Jurisdiction - Mongolia
Mongolia – Introduced Law On Glass Accounts.

2 February, 2015


Legal News & Analysis – Asia Pacific – Mongolia – Banking & Finance


On 1 July 2014, the Parliament of Mongolia adopted the Law of Mongolia on Glass Accounts (“Accounts Law“) in an attempt to ensure the efficient and proper use of state and local government funds, the transparency of decisions and actions concerning budget management and public overview of the same.  The Accounts Law entered into force on 1 January 2015.
The key feature of the Accounts Law is that it obliges all government agencies and legal entities with state involvement to make information on budgets and financial matters, including the utilisation of financing and other government indebtedness, available to the public.  It should be noted that many of the reporting obligations imposed on government agencies under the Accounts Law were already in existence and reflected in the Law of Mongolia on Transparency of Information and the Right to Receive Information and the Law of Mongolia on the State Budget.


However, the Accounts Law introduces a number of new measures:


(a) it provides the details of what type of information must be provided;


(b) it broadens the type and number of organisations subject to reporting obligations;


(c) it identifies those officials who are responsible for ensuring the disclosure of information;


(d) it consolidates the different timeframes for disclosure; and


(e) it provides that the main performance indicator of an entity or official shall be its compliance with the Accounts Law.   


The Accounts Law aimed to address the criticism that information concerning the funds raised by the government through the issuance of securities and the use of those funds was not publicly available and accordingly, there was limited accountability to the public.  The Accounts Law prescribes that debentures and other financial instruments, foreign and domestic loans and grant aid, public and private partnerships, concessions and guarantees which create budgetary payables and receivables will only become effective upon being disclosed to the public by placing them on the central “glass account” website.1      
1. Entities And Officiasls Subject To The Accounts Law
The Accounts Law applies to the following entities and the officials who have the authority to contractually bind those entities:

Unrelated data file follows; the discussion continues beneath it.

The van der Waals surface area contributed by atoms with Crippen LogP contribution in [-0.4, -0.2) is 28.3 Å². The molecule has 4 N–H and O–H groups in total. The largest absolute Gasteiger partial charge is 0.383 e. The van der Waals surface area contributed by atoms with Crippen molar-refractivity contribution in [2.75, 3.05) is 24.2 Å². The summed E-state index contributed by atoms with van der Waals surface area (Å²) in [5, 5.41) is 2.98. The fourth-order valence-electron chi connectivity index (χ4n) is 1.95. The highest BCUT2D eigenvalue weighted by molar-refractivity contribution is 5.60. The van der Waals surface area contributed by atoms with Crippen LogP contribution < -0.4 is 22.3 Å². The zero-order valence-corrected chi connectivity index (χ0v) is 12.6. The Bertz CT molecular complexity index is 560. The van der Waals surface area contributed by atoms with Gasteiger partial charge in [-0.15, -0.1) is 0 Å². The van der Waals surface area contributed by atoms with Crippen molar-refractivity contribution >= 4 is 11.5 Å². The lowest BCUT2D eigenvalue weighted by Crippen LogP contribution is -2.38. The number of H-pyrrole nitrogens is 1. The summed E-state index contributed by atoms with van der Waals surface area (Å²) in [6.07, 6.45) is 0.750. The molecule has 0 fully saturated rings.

(a) legal entities with state or local government ownership such as ministries, agencies, local governors’ offices and all other entities established by the government;


(b) state-owned enterprises;


(c) companies where one-third or more of the shares therein are held by the state, local government or their affiliated parties;
(d) business entities and organisations making investments and implementing projects and programmes, activities, work and services with state and/or local funds; and


(e) entities implementing state functions pursuant to law or contract.


2. Type Of Financial Information Subject To The Accounts Law
The Accounts Law applies to the planning, spending and reporting of the following budgets and/or financial activities:


(a) state and local budgets, and the budgets of the Social Insurance Fund and the Human Development Fund;
(b) local development funds;
(c) specialised government funds;
(d) procurement of goods, work and services with state and local funds;
(e) grant aid given to, and foreign and domestic loans, debentures and other financial instruments entered into by, central and local government;


(f) public and private partnerships and concessions; and


(g) guarantees given by the government and local governments and other acts which create budgetary payables and receivables.


3. Disclosure Oblications


The Accounts Law prescribes that the Ministry of Finance shall maintain a central “glass account” website and all other subject entities must provide ancillary information on their individual websites through a dedicated section on accounts and financial information.